Capacity Building Supports

This support category is perhaps the most important when it comes to building independence. Capacity building funding can help you with finding work, learning new skills, living more independently and even managing your complicated NDIS plan.

Capacity building supports are broken down into many subcategories including:

  • Support coordination – this is a service by which a support coordinator can help you access the support you need and can help find the right support for you in your local area.
  • Improved living arrangements – this includes helping you find a suitable place to live.
  • Increased social and community participation – this can mean helping you build social skills that enable you to participate in social events such as classes, sport coaching or festivals.
  • Finding and keeping a job – this category involves helping you find gainful employment or allow you to learn skills useful for finding a job.
  • Improved relationships – this relates to accessing behaviour support to help you form and maintain relationships.
  • Improved health and well-being – to improve physical wellbeing and dietary choices, you can access funds to help you improve your health.
  • Improved learning – this can include support to help with skills training and accessing advice to help you make an informed decision about your learning.
  • Improved life choices – this type of support can help you make better and more informed choices about your care through a plan management process.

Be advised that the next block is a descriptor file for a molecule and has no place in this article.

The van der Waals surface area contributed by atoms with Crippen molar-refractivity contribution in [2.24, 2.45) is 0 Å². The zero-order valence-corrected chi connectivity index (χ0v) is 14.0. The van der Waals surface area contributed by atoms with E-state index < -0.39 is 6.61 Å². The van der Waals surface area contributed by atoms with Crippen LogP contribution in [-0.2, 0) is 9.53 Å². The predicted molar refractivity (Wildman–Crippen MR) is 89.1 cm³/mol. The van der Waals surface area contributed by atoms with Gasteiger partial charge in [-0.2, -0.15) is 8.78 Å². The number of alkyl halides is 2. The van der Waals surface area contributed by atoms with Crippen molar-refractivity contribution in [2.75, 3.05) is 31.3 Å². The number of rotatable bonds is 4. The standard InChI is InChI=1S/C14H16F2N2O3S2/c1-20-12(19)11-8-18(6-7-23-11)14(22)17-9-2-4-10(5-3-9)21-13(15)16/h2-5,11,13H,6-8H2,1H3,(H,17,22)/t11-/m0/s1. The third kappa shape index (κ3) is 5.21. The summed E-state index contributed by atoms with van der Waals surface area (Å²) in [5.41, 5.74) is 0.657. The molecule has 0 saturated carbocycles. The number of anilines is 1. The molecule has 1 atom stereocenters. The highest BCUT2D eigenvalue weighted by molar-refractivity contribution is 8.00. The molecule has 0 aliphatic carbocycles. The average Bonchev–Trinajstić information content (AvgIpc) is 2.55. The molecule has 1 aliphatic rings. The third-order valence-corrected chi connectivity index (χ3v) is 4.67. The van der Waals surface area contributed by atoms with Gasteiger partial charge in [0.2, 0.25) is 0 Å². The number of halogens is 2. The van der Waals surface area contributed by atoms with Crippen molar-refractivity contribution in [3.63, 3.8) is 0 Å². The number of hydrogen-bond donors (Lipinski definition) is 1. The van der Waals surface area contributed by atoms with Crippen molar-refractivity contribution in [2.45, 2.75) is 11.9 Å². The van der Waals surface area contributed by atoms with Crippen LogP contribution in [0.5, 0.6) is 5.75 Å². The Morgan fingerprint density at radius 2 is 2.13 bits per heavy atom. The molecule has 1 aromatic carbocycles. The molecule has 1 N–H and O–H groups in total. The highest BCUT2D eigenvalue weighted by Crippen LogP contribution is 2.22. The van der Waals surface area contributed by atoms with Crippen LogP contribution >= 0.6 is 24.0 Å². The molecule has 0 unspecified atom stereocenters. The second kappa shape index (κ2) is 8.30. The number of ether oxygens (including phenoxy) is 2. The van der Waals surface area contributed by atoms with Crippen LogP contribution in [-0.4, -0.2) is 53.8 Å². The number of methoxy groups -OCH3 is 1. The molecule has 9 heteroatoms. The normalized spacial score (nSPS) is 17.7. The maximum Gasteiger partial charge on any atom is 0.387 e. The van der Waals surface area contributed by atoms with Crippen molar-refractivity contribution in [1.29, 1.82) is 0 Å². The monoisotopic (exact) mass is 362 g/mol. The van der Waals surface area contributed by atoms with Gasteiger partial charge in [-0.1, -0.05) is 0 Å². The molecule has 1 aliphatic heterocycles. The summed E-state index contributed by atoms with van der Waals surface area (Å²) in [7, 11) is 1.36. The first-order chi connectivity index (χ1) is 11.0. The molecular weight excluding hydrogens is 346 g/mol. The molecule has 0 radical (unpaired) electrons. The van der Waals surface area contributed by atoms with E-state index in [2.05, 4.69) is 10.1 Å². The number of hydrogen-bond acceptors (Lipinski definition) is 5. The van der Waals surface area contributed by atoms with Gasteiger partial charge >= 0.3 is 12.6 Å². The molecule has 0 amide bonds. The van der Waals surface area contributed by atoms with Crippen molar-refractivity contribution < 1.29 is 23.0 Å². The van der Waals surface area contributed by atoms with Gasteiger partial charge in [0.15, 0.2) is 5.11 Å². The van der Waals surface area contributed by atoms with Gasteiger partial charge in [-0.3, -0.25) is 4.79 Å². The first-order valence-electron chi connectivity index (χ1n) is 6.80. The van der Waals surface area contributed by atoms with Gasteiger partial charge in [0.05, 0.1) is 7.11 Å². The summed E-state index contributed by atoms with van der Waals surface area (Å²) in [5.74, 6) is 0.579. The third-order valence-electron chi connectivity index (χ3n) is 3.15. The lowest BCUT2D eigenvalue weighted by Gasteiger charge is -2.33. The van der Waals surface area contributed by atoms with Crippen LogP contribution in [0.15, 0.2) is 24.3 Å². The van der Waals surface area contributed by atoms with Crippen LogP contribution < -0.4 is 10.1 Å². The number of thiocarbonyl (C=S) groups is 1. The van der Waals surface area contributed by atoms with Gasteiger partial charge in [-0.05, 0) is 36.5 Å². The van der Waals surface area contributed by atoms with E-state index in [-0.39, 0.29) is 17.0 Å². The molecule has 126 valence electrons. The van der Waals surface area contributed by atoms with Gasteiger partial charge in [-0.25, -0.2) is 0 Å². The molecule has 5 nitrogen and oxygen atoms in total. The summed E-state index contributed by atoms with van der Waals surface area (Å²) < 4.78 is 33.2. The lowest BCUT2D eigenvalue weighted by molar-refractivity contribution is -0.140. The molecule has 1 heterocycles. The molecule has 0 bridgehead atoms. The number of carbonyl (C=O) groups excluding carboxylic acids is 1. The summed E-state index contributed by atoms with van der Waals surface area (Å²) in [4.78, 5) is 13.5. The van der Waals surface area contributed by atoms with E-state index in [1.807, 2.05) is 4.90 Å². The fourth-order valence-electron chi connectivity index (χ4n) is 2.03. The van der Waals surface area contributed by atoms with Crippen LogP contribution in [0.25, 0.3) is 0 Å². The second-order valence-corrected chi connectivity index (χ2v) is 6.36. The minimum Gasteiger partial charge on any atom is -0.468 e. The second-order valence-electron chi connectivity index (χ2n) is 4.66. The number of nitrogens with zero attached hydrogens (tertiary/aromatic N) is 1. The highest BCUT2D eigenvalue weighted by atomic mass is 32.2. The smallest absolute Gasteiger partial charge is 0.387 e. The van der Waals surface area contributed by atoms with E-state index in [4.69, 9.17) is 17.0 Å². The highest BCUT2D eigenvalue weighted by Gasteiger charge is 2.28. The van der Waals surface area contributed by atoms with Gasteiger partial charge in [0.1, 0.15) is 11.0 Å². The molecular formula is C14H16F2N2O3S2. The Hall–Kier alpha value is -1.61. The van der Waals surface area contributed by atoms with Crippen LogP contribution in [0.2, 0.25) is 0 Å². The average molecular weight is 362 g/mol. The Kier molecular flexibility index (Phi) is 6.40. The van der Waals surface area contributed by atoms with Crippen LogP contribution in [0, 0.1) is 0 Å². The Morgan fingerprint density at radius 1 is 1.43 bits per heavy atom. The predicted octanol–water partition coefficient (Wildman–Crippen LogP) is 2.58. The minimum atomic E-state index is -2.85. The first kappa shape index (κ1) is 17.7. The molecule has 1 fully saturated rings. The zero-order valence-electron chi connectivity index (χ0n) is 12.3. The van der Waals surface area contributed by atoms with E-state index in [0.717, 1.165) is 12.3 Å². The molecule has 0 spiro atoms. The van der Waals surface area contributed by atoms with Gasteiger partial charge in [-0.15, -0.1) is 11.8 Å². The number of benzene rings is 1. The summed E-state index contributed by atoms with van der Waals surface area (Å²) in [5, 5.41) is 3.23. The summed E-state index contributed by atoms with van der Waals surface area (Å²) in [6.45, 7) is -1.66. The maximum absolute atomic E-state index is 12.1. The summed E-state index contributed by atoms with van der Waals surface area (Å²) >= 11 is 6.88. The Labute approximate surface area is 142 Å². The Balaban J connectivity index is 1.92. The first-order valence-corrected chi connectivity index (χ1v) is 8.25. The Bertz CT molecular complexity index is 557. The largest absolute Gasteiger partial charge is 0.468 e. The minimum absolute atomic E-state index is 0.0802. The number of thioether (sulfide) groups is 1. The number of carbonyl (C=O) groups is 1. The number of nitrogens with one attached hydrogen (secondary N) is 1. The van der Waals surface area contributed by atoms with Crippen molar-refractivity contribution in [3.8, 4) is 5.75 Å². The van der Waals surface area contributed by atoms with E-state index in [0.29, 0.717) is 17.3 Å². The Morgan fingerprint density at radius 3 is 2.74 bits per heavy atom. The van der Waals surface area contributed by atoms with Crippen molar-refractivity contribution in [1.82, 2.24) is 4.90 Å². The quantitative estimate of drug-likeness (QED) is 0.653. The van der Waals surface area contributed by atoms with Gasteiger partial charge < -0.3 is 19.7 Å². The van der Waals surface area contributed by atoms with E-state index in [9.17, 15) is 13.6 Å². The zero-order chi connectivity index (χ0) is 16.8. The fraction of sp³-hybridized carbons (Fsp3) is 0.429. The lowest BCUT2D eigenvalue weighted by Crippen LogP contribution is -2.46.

• Improved daily living – In your NDIS plan, you can use Improved Daily Living Skills to help boost your abilities, independence, and involvement in the community. It’s part of the support budget for Capacity Building. This includes several types of support such as assessments and reports from therapists, learning skills for daily life, and a variety of therapy services.

PACE updates to Support Categories

Along with the introduction of the new computer system PACE, there are some planned updates to support categories and types. These changes will only apply to you once you have moved onto the new PACE system.

The three changes will be:

  1. The NDIA are introducing a fourth (and new) support type – in addition to Core, Capital & Capacity – called Recurring Supports. These will be supports paid on a regular basis with no need for a claim to be made.
  2. Five new categories will be introduced (these will all be ‘stated supports’ – funds that are not flexible or able to be transferred to other supports):
    • Core supports:
      • Home and living.
      • Young people in residential aged care’ (YPIRAC), (this is an NDIA managed category).
    • Capital supports includes two new categories:
      • Assistive Technology, maintenance, repair and replacement.
      • Specialised Disability Accommodation (SDA).
    • Capacity Building:
      • Behaviour supports.
  3. Under the Capacity Building category, five existing category names are changing, the new names will be:
    • Support coordination and psychosocial recovery coaches (previously Support coordination)
    • Relationships (previously Improved relationships)
    • Health and wellbeing (previously Improved health and wellbeing)
    • Lifelong Learning (previously Improved learning)
    • Choice and control (previously Improved life choices)

Now you know the differences between the support categories and are equipped with the knowledge to make the best decisions for your individual NDIS plan.

If, however, you would like more assistance to navigate these categories, or would simply like to talk to one of our friendly staff, contact our care team and we’d be happy to help you in any way we can!

Last Updated: March 8th, 2024|